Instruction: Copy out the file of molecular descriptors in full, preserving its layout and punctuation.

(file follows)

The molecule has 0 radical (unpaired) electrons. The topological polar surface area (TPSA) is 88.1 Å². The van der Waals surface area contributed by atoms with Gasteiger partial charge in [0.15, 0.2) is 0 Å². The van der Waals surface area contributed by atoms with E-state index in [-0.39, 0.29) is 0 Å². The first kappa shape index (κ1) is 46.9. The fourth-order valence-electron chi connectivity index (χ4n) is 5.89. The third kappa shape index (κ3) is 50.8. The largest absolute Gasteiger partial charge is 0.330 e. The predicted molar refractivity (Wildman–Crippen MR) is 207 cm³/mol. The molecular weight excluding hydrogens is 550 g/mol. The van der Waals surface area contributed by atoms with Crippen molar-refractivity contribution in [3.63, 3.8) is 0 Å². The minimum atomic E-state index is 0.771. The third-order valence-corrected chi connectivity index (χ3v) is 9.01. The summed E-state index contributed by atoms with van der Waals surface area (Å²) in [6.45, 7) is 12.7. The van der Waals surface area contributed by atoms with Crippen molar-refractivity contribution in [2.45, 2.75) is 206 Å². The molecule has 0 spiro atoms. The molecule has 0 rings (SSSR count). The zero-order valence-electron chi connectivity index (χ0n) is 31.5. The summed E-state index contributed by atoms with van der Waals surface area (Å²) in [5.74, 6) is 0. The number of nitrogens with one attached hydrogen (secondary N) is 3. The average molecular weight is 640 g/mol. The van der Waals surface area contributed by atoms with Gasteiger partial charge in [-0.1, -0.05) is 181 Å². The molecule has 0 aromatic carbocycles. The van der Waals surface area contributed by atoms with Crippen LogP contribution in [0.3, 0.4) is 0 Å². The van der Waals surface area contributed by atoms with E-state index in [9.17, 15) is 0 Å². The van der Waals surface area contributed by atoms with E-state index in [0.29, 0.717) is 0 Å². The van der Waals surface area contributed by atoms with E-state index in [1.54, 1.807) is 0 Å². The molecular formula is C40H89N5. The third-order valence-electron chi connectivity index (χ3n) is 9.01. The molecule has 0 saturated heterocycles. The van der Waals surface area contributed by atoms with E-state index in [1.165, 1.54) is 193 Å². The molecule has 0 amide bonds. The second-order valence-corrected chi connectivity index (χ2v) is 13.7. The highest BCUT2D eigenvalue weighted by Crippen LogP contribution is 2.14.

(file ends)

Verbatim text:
The molecule has 0 radical (unpaired) electrons. The topological polar surface area (TPSA) is 88.1 Å². The van der Waals surface area contributed by atoms with Gasteiger partial charge in [0.15, 0.2) is 0 Å². The van der Waals surface area contributed by atoms with E-state index in [-0.39, 0.29) is 0 Å². The first kappa shape index (κ1) is 46.9. The fourth-order valence-electron chi connectivity index (χ4n) is 5.89. The third kappa shape index (κ3) is 50.8. The largest absolute Gasteiger partial charge is 0.330 e. The predicted molar refractivity (Wildman–Crippen MR) is 207 cm³/mol. The molecular weight excluding hydrogens is 550 g/mol. The van der Waals surface area contributed by atoms with Crippen molar-refractivity contribution in [3.63, 3.8) is 0 Å². The minimum atomic E-state index is 0.771. The third-order valence-corrected chi connectivity index (χ3v) is 9.01. The summed E-state index contributed by atoms with van der Waals surface area (Å²) in [6.45, 7) is 12.7. The van der Waals surface area contributed by atoms with Crippen molar-refractivity contribution in [2.45, 2.75) is 206 Å². The molecule has 0 spiro atoms. The molecule has 0 rings (SSSR count). The zero-order valence-electron chi connectivity index (χ0n) is 31.5. The summed E-state index contributed by atoms with van der Waals surface area (Å²) in [5.74, 6) is 0. The number of nitrogens with one attached hydrogen (secondary N) is 3. The average molecular weight is 640 g/mol. The van der Waals surface area contributed by atoms with Gasteiger partial charge in [-0.1, -0.05) is 181 Å². The molecule has 0 aromatic carbocycles. The van der Waals surface area contributed by atoms with Crippen LogP contribution in [0.3, 0.4) is 0 Å². The van der Waals surface area contributed by atoms with E-state index in [9.17, 15) is 0 Å². The van der Waals surface area contributed by atoms with E-state index in [0.29, 0.717) is 0 Å². The van der Waals surface area contributed by atoms with E-state index in [1.54, 1.807) is 0 Å². The molecular formula is C40H89N5. The third-order valence-electron chi connectivity index (χ3n) is 9.01. The molecule has 0 saturated heterocycles. The van der Waals surface area contributed by atoms with E-state index in [1.165, 1.54) is 193 Å². The molecule has 0 amide bonds. The second-order valence-corrected chi connectivity index (χ2v) is 13.7. The highest BCUT2D eigenvalue weighted by Crippen LogP contribution is 2.14.